• Wednesday, May 29, 2024
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Evaluating ‘Dance More, Drink Slow’ Heineken Campaign

Consumption of beer is a controversial subject among some groups. This has necessitated the call on beer manufacturers to involve self regulation, an advocate which been on the increase. As  responsible corporate organisations, the players in the industry have not left any stone unturned in letting the world know that they are part and parcel of the society.

In response, the players have weaved their Corporate Social Responsibility around responsible drinking and discouraging underage from drinking. Despite the high level of beer acceptability in United States, it is a general understanding that while alcohol is woven into the fabric of the nation’s collective life, it also has great potential for causing harm, and that producers, distributors, and servers of alcohol products must struggle  to reduce that harm and promote safe and responsible drinking. To archive this, it has become part of the ethics of beer manufacturers to work with their distributors and other trade partners to promote responsible drinking in the US. The same template is being followed in other parts of the world.

In what looked like the peak of the Heineken’s Green Light Party that began early last month, promoters of the brand and stakeholders in the entertainment industry played host to consumers recently in Lagos, while international and local DJs and musicians excited visitors to Quilox throughout the night. The party was spectacular as it boosted the company’s international responsible drinking campaign – ‘Dance More, Drink Slow’.

It was obviously the first event in Nigeria that would parade a mix of local and expatriates as ushers and event managers. For instance,  famous UK Hip-Hop DJ, Tim Westwood and notable Nigerian celebrities came out to identify with Nigerian consumers at the Green Light party.

Tim Westwood, who has worked as a one-time host of MTV’s ‘Pimp My Ride,’and has also Deejayed for several international radio stations, spent every seconds in the club to demonstrate to Nigerians that with a good DJ on stand, consumption of alcohol at clubs would be reduced. This was confirmed with the way young Nigerians danced all through the night with moderate regard to drinking.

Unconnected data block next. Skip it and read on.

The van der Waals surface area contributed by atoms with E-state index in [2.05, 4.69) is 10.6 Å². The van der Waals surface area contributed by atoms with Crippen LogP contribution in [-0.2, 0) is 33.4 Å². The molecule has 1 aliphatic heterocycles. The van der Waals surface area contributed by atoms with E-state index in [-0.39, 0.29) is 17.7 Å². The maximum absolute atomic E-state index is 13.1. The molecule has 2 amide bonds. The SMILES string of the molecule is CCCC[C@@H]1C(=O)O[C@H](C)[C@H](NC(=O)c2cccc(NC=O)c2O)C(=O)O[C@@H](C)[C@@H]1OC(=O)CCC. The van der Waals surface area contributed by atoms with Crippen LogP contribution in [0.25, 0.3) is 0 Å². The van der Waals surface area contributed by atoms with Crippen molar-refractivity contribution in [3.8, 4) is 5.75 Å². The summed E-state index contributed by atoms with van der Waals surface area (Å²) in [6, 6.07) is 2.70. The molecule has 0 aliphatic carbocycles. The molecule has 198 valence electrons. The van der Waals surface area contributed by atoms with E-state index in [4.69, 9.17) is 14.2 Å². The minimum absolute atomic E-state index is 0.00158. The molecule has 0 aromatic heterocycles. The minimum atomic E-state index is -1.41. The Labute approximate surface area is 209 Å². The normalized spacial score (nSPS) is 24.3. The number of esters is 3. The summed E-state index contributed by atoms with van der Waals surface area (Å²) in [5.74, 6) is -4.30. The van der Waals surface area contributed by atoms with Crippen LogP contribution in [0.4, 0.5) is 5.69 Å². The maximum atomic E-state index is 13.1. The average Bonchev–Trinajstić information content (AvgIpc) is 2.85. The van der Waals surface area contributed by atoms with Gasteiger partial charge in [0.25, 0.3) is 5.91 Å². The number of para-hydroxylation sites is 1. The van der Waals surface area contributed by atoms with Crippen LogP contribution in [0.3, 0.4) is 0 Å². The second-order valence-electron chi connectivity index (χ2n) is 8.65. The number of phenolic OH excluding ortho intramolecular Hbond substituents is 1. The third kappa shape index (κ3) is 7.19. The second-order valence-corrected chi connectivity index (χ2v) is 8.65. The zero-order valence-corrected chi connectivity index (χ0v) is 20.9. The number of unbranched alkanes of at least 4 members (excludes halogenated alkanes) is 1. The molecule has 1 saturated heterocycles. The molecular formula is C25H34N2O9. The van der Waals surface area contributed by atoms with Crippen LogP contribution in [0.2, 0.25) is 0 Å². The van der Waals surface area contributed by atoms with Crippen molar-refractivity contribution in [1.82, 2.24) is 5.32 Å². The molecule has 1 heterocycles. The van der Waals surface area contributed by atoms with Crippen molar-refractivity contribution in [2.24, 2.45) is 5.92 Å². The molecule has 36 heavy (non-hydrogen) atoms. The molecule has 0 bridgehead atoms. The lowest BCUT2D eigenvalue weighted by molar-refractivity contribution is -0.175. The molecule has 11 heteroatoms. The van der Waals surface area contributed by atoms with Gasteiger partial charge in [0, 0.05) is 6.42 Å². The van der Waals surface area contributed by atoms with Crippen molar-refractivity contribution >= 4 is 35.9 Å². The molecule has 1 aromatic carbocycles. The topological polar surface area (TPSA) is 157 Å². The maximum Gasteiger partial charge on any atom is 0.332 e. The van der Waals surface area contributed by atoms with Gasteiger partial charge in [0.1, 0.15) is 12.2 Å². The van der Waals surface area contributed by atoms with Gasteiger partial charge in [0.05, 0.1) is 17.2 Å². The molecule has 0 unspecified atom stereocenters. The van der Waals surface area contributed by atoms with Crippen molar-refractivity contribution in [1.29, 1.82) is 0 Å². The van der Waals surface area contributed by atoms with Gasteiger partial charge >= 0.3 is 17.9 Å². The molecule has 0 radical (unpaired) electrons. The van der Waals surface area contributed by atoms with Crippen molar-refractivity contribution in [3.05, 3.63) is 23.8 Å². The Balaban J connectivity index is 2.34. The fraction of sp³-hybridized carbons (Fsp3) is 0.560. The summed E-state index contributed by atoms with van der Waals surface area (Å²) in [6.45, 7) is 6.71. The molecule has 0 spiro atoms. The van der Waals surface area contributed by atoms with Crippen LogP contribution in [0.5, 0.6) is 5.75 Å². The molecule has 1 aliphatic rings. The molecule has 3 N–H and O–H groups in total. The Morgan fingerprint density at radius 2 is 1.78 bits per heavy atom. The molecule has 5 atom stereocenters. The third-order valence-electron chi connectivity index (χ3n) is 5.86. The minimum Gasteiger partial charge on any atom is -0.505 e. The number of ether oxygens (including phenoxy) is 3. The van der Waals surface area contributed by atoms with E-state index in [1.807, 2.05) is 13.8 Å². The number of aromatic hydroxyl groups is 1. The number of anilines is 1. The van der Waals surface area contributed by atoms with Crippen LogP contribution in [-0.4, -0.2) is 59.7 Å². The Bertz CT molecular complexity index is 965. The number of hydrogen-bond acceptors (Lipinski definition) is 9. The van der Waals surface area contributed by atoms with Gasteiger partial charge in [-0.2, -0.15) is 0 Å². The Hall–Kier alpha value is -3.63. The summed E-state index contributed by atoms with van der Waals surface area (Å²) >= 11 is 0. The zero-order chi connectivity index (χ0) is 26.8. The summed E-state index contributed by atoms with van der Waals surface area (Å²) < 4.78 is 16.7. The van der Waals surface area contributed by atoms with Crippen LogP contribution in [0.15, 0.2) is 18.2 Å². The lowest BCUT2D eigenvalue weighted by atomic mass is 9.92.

According to a source close to the company, the decision to give the event both local and international outlook was born out of the need to uphold its status as a brand that appeal to all races and top echelon of the market.

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This is the first international responsible drinking campaign to target consumers on and around the dance floor. At the heart of ‘Dance More, Drink Slow’, are a film and a song, both featuring van Buuren. The film, “The Experiment,” focuses on two separate nights out in the same club with the only difference being the DJ. It shows the influence a DJ has on consumers to change their behaviour to dance more and consequently drink slow. The music is a new van Buuren track, “Save my Night”, which encourages and celebrates moderation during a night out; it’s available in 42 countries.


As an industry leader, Heineken, according to its managers wants to contribute to the positive role of alcohol in society, by making moderation aspirational for consumers. It believes that it can be more effective in making positive behaviour aspirational by utilising creativity and tackling the issue of abuse in an engaging and relevant way. ‘Dance More, Drink Slow’ will be rolled out in more than 20 countries and will be supported by a series of integrated experiential activities targeting young adults during their nights out.

According to the Corporate Affairs Adviser at Nigerian Breweries plc,  Kufre Ekanem, the show was designed to redefine beer culture among Nigeria consumers. “Heineken is passionate about responsible drinking, the brand is at the forefront of the campaign to encourage club goers to adopt positive drinking behavior. The Green Light series, which has won global commendation is another step at using music through the best DJs from around the world, to create a movement that will resonate with young Nigerians. Already, the brand has proven its worth by bringing into the country two DJs from the US -Benny D and Babey Drew.” he said.

It is believed that intoxication for an extended period of time carries the potential for considerable social, psychological and physical harm. To further boost the campaign for responsible drinking and engage young adults to promote responsible consumption, Heineken, early this year, teamed up with the famous DJ Armin Van Buuren for a global campaign that reaches young people when they are drinking on and around the dance floor. This initiative delivers a responsible drinking message in a new, compelling way. It focuses on making moderate drinking an aspirational behaviour when enjoying a night out, highlighting the importance of staying in control.

In 2011, Heineken launched ‘Sunrise’, which brought to life the idea that there are no limits when you know your limits. It highlighted that message by showing how to enjoy Heineken in moderation: Heineken’s ‘Man of the World’ has the opportunity to engage with friends, meet new people and explore new experiences. Now, ‘Dance More, Drink Slow’ takes this message to another level. It builds on the long-standing commitment to the ‘Enjoy Heineken Responsibly’ message which has been seen across the world since 2004 through Heineken’s sponsorships platforms such as UEFA Champions League, Rugby World Cup, hundreds of music events and the messaging that appears on hundreds of millions of bottles and cans annually.